Understanding molecular causes of antifungal resistance in A. fumigatus

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The extent of the problem
Fungal infections affect more than of 1.7 billion people each year, leading to in excess of 1.5 million deaths [1]. More than one third of these are caused by mold infections, predominantly by the major human mold pathogen Aspergillus fumigatus [2]. Chronic pulmonary aspergillosis for instance affects at around 3 million individuals annually resulting in approximately 450, 000 deaths. In contrast, around only 200, 000 individuals suffer from invasive aspergillosis, however, due to its high mortality rate (50% if treated, >99% if untreated) this disease type leads to around 100, 000 deaths a year [2].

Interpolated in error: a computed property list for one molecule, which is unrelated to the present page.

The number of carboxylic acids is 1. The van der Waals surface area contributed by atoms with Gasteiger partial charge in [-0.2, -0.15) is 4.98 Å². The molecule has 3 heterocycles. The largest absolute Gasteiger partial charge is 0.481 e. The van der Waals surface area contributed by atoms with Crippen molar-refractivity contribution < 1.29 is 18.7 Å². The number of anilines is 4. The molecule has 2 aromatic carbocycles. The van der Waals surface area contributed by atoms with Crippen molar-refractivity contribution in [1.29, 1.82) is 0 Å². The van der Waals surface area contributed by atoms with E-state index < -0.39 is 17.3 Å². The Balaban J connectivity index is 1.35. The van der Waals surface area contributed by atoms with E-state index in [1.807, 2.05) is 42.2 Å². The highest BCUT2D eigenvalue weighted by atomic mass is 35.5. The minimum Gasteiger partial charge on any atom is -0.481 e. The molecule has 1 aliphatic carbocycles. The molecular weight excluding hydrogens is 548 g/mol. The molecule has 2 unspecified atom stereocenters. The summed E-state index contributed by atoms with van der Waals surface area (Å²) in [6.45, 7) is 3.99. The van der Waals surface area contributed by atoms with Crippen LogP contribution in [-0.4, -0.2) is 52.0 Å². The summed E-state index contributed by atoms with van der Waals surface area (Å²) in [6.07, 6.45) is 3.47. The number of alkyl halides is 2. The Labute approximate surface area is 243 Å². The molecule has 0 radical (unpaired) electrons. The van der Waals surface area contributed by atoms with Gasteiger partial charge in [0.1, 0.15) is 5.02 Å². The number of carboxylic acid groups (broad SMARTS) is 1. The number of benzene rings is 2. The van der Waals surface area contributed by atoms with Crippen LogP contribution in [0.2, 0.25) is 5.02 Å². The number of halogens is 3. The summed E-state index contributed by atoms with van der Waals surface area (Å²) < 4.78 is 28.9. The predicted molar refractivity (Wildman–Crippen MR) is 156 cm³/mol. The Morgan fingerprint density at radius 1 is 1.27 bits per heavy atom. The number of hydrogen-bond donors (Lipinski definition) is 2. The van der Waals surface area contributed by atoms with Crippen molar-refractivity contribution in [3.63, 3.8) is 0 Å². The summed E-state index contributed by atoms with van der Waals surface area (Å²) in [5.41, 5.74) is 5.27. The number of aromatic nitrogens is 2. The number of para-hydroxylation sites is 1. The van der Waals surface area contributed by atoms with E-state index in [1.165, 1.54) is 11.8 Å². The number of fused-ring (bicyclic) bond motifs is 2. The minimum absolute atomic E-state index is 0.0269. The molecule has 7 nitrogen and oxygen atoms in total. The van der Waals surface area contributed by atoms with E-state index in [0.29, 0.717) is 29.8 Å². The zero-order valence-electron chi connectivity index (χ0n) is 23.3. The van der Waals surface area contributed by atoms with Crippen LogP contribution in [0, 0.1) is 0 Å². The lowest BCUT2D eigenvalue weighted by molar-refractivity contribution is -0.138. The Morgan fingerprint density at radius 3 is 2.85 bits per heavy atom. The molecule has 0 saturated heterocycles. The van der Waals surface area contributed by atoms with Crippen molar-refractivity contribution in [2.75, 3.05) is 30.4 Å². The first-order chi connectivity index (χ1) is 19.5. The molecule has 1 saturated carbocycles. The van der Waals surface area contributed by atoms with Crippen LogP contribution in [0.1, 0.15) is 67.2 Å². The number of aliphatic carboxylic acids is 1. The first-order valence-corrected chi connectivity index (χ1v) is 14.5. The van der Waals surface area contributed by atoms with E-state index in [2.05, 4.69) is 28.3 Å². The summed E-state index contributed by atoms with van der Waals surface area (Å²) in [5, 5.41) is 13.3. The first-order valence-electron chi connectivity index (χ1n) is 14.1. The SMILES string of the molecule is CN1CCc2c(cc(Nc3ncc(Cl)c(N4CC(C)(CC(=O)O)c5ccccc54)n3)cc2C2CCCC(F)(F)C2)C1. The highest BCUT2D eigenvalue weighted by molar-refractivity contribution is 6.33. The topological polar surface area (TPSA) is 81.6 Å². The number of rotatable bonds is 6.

The current antifungal arsenal

Fungi are eukaryotes and therefore evolutionarily related to humans, which impedes the development of novel antifungal drugs, because drugs targeting fungal proteins very often target the human ortholog as well [3]. Therefore currently only four classes of antifungal agents are available to treat invasive fungal infections (triazoles, echinocandins, polyenes and nucleobase analogs) and all suffer from drawbacks such as toxicity, drug–drug interactions and poor bioavailability [1]. A. fumigatus’ resistance to triazoles, the major drug class administered for aspergillosis, is emerging rapidly and raises the question whether this class of antifungals can be retained in clinical use [4]. Therefore, novel treatment options are indispensable to combat fungal infections and, simultaneously, tackle the problem of resistance.

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